We want to connect learning to application. What good are our scholastics and achievements if we can’t use them past our classes? This is why we teach Science of Creative Intelligence, an interdisciplinary course that reaches outside the classroom to show how observable and interconnected the things we learn truly are. SCI teaches our students that math isn’t just equations but the rhythm by which the earth shifts, the birds sing, and flowers bloom. It shows us that chemistry isn’t something that exists within a test tube but is found in life itself, all around us. Students make connections between all the surface details and the big ideas.
We have a saying, “stretched not stressed,” for our students. We want to see them challenged, to set expectations for themselves, then to exceed those expectations. We provide opportunities for this in our rigorous AP exams and Honors classes.

In SCI classes, students learn that the laws of real-world science are the same laws that guide human growth. For example, one of the principles is: Every action has a reaction. In science, we see this in literally everything. If temperatures rise on our planet, that means drastic changes for many species. A small change in one part of the world can lead to a ripple effect globally as in the butterfly effect. In the same way, every action has a reaction in our lives. The words we use, the actions we take, and the education we embrace all have an effect. By understanding this principle in depth, students see the power they carry and are able to better understand the mechanics of not only the physical world but also the mechanics of their behavior and life. They learn these simple but powerful truths starting in Kindergarten and continue to find them useful and visible throughout their lives.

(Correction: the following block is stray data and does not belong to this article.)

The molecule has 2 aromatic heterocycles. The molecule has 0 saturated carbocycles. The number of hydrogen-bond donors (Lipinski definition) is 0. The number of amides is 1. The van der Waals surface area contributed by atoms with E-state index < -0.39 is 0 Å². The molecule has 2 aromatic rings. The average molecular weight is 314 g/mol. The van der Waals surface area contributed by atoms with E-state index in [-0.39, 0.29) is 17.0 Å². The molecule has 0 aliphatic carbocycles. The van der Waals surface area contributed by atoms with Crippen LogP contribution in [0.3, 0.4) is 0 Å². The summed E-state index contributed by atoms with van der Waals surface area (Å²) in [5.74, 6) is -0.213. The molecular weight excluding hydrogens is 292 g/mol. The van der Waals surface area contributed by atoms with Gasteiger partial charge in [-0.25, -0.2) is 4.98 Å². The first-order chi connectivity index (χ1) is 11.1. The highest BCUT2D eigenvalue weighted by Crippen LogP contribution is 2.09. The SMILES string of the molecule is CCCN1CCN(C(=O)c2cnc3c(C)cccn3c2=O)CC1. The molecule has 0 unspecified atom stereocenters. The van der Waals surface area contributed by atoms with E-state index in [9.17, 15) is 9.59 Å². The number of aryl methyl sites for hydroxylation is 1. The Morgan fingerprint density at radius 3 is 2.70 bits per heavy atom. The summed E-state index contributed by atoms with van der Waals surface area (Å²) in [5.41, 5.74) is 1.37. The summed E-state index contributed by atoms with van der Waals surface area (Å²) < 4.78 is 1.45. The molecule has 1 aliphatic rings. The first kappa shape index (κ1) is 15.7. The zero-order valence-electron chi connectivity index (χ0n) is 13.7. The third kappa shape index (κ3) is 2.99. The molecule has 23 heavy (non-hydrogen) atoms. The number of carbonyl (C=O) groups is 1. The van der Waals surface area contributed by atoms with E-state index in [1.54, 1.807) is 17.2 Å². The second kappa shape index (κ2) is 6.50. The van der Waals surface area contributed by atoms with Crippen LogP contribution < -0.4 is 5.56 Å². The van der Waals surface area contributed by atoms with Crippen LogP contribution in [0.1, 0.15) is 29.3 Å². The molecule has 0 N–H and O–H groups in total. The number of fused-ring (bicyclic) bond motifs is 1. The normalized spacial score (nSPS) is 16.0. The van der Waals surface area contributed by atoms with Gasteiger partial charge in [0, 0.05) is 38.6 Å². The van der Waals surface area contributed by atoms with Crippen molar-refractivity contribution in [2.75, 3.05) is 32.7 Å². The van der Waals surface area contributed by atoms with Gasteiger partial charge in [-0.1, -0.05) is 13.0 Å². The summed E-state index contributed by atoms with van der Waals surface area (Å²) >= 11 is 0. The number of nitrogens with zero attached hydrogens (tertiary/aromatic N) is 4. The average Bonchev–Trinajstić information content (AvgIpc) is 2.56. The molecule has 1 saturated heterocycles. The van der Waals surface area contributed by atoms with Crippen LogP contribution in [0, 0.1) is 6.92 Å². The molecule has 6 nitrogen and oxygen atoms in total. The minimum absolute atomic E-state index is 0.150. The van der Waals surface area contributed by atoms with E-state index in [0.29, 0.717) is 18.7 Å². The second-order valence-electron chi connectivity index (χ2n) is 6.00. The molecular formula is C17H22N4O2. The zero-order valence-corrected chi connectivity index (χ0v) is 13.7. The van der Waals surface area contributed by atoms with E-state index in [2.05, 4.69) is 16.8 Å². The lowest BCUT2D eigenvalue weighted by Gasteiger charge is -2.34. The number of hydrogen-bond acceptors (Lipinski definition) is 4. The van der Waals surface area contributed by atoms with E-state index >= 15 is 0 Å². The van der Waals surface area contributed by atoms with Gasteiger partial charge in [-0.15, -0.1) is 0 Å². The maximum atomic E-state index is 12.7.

Thinking Deeply Into the Future

More than anything, we want to prepare our students to weather the storms their lives will present and to come out on the other side successful, resilient, and better prepared for next time. Whatever goals our students set for themselves – college, career, life – we believe the depths of their thoughts and the ability to live a balanced life will be their launching point for success.

To learn more about our academics or to contact a member of our admissions staff, click here.

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Hannah Nichols
Marketing and PR
Maharishi School
hnichols@msae.edu
Fairfield, IA 52556

Pranav’s Success – Iowa Regional Junior Science and Humanities Symposium

Background of JSHS

During the first week of March, students from across the state of Iowa attended the Iowa Regional Junior Science and Humanities Symposium (JSHS), hosted by the Belin-Blank Center at the Marriott Hotel in Coralville, Iowa on March 5-6, 2018. Pranav Chhaliyil of Maharishi School participated in JSHS.

JSHS is a collaborative effort with the research arm of the Department of Defense and is designed to challenge, engage, and publicly recognize high school students conducting scientific research in science, technology, engineering, or mathematics (STEM). JSHS aims to prepare and support students to contribute as future scientists and engineers – conducting STEM research on behalf of, or directly for, the Department of Defense, the Federal research laboratories, or for the greater good in advancing the nation’s scientific and technological progress.

Students completed an original research project and submitted a research paper to the regional competition. The authors of the top 18 papers were invited to compete for scholarships and recognition by presenting their results before a panel of judges and an audience of their peers. Students also toured various labs and facilities at the University of Iowa to hear about cutting-edge research, potential career paths, and student opportunities.

More About Pranav